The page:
Saudi Arabia to face Japan in Asian Cup second round after defeat to Qatar

Updated 17 January 2019
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Saudi Arabia to face Japan in Asian Cup second round after defeat to Qatar

  • A double from Almoez Ali means Qatar top Group E.
  • Juan Antonio Pizzi's men now face Japan in second round on Monday.

LONDON: Saudi Arabia now know they will have to overcome Japan in the second round if they are to keep their hopes of a fourth Asian Cup title alive. 

A 2-0 defeat at the hands of Qatar meant Juan Antonio Pizzi’s men finished second in Group E — both sides went into the top-of-the-table clash knowing they had already secured a spot in the knockout stages. 

A brace from Almoez Ali in Abu Dhabi was enough to give Qatar the three points and leave them top of the group.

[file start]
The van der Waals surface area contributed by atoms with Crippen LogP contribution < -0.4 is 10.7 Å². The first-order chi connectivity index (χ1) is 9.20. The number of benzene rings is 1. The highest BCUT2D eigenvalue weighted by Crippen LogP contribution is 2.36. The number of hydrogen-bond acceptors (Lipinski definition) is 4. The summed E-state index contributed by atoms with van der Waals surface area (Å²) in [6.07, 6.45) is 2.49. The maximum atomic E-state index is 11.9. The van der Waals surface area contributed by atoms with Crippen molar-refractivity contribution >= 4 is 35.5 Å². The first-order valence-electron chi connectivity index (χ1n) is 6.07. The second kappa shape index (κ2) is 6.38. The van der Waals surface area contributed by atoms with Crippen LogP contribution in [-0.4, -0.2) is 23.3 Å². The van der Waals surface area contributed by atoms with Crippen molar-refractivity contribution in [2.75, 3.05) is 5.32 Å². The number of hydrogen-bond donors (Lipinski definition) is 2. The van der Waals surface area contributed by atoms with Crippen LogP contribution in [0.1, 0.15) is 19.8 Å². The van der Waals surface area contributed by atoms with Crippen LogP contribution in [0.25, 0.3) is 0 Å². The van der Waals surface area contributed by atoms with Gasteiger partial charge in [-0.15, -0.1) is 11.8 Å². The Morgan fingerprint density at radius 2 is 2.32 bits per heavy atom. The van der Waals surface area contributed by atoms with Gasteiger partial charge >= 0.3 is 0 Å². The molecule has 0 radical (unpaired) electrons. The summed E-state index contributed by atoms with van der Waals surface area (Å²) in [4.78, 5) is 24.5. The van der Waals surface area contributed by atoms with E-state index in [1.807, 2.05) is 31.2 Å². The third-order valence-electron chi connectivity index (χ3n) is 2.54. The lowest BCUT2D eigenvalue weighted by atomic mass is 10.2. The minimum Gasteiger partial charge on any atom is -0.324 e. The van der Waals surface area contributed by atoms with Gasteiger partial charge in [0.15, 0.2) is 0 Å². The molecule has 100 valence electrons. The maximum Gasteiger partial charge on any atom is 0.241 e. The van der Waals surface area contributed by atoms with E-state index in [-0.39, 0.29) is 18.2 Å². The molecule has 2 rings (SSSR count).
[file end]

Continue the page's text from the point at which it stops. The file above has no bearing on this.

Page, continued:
From the kick-off the Green Falcons were the ones who looked the more likely to make the initial breakthrough —  Fahad Almuwallad slamming a right-foot shot against the post after 22 minutes.

Qatar captain Hasan Al-Haydos then missed a penalty in the 42nd minute after Ali had been clattered in the box.

But Ali, who scored four goals in Qatar's 6-0 rout of North Korea last weekend, made no mistake in first-half stoppage time.

He calmly slotted the ball past Saudi Arabia goalkeeper Mohammed Alowais to become the first player to score six goals in a single Asian Cup since South Korea's Lee Dong-gook in 2000.

Ali subsequently headed in a seventh goal of the tournament 10 minutes from time, celebrating with a jig of delight.

While the defeat was not ideal Green Falcons coach Pizzi said he was still hopeful Saudi Arabia would be able to go far in the tournament. 

"It was an intense game but we have to hide our feelings and prepare for the last 16," Pizzi said.

"We were missing quality in the final third and individual errors have cost us," he added.

"But we will bounce back. I respect every team left in the competition, including Japan, but I don't feel that we are inferior to them in any way."

Qatar, who have never gone beyond the quarterfinals, advance to face Iraq in the last 16.